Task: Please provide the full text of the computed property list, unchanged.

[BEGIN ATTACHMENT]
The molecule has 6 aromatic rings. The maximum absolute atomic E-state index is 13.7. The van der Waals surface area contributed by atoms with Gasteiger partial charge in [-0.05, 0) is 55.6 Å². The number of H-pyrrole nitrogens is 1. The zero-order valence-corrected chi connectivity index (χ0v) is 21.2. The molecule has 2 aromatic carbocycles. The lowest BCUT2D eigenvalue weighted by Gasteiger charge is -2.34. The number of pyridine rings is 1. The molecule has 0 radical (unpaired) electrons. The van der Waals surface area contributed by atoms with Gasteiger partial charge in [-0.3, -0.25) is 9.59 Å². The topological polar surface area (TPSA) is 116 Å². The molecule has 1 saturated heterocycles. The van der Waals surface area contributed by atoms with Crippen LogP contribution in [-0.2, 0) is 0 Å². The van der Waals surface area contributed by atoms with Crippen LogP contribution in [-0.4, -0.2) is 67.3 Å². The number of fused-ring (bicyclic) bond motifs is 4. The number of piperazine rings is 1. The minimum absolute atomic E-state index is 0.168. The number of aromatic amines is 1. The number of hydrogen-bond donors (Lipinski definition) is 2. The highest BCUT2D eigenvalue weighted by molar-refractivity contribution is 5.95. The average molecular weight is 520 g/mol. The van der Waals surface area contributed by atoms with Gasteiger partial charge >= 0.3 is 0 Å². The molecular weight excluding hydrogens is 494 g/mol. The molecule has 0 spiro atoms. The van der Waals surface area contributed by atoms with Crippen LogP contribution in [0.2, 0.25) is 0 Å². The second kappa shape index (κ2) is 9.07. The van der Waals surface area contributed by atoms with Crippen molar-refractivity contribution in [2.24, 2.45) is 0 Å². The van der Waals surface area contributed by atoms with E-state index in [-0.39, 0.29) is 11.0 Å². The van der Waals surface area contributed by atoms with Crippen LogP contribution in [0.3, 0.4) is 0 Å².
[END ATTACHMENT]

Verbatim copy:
The molecule has 6 aromatic rings. The maximum absolute atomic E-state index is 13.7. The van der Waals surface area contributed by atoms with Gasteiger partial charge in [-0.05, 0) is 55.6 Å². The number of H-pyrrole nitrogens is 1. The zero-order valence-corrected chi connectivity index (χ0v) is 21.2. The molecule has 2 aromatic carbocycles. The lowest BCUT2D eigenvalue weighted by Gasteiger charge is -2.34. The number of pyridine rings is 1. The molecule has 0 radical (unpaired) electrons. The van der Waals surface area contributed by atoms with Gasteiger partial charge in [-0.3, -0.25) is 9.59 Å². The topological polar surface area (TPSA) is 116 Å². The molecule has 1 saturated heterocycles. The van der Waals surface area contributed by atoms with Crippen LogP contribution in [-0.2, 0) is 0 Å². The van der Waals surface area contributed by atoms with Crippen LogP contribution in [-0.4, -0.2) is 67.3 Å². The number of fused-ring (bicyclic) bond motifs is 4. The number of piperazine rings is 1. The minimum absolute atomic E-state index is 0.168. The number of aromatic amines is 1. The number of hydrogen-bond donors (Lipinski definition) is 2. The highest BCUT2D eigenvalue weighted by molar-refractivity contribution is 5.95. The average molecular weight is 520 g/mol. The van der Waals surface area contributed by atoms with Gasteiger partial charge >= 0.3 is 0 Å². The molecular weight excluding hydrogens is 494 g/mol. The molecule has 0 spiro atoms. The van der Waals surface area contributed by atoms with Crippen LogP contribution in [0.2, 0.25) is 0 Å². The second kappa shape index (κ2) is 9.07. The van der Waals surface area contributed by atoms with Crippen molar-refractivity contribution in [2.24, 2.45) is 0 Å². The van der Waals surface area contributed by atoms with E-state index in [-0.39, 0.29) is 11.0 Å². The van der Waals surface area contributed by atoms with Crippen LogP contribution in [0.3, 0.4) is 0 Å².